The community of Fort Benton is surrounded by grain farms and grasslands. It’s an easy drive from Great Falls, just about 35 minutes up US Hwy 87.
What’s there to do in this small town? First of all, park your car. Talk a walk on Fort Benton’s historic river levee.
Statues, interpretive panels, the Keelboat Mandan and historic well-preserved homes and buildings across the street combine to make this one fine walk. You can also walk the paved walking trail that parallels the Missouri River.
One end of the river levee takes you almost to the Museum of the Upper Missouri (I call this the little museum based on the size of their other museums). Right next to that is the reconstructed Old Fort Benton. If you think you’ve already seen the fort – think again! The reconstruction continues to grow, most recently with one complete new building added. The perimiter fence is done. Soon there will be artwork, such as paintings by Karl Bodmer, adorning the interior of the newest building.
There is also a river launch/take out site right near the Old Fort Benton.
River history is portrayed well at the Bureau of Land Management’s Upper Missouri Breaks National Monument Interpretive Center.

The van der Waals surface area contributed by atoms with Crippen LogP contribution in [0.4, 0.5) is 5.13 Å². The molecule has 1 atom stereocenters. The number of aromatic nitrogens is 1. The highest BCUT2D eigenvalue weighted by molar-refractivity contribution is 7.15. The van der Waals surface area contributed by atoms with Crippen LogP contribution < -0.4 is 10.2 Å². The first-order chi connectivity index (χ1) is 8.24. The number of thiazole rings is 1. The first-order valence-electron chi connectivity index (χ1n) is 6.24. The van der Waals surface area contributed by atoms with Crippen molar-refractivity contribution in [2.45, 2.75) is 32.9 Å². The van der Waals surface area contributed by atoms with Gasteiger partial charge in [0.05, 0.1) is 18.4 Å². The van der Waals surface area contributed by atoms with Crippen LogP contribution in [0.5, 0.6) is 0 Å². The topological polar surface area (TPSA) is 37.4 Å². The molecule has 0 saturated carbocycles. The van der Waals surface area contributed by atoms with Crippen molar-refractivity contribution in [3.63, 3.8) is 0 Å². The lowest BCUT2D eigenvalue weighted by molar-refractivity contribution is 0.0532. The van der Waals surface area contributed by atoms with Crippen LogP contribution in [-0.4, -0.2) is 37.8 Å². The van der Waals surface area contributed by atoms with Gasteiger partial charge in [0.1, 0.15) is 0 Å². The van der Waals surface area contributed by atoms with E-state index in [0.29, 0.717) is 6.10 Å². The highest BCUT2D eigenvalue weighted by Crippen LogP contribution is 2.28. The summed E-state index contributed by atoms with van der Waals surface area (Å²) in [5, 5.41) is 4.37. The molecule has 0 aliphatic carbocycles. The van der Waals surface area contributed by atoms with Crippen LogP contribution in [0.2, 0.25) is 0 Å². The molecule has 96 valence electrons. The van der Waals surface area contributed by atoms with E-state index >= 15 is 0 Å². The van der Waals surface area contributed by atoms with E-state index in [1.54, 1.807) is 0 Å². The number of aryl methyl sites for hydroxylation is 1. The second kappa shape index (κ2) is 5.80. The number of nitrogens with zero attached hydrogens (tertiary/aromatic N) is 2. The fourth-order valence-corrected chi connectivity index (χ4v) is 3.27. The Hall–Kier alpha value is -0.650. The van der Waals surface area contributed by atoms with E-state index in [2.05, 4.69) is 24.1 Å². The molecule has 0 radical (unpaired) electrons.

As you enter the BLM center, you’ll see the famous white cliffs of the Missouri replicated on the exterior of the building.
The paved entrance to the center shows area rivers. It’s a great place to stop before beginning a river trip, or just to learn more about the animals and geology of the river area.
The Fort Benton area is where the Wild & Scenic designation for the Missouri River begins. That designation extends downstream for 149 river miles.
The river is used for canoeing, kayaking, motor boating and fishing. BLM manages campsites along the way for river travelers.
This is also the Upper Missouri Breaks National Monument, a spectacular multiple-use area stretching downstream as far as James Kipp Recreation Area.
History and recreation are waiting – time to get out and explore!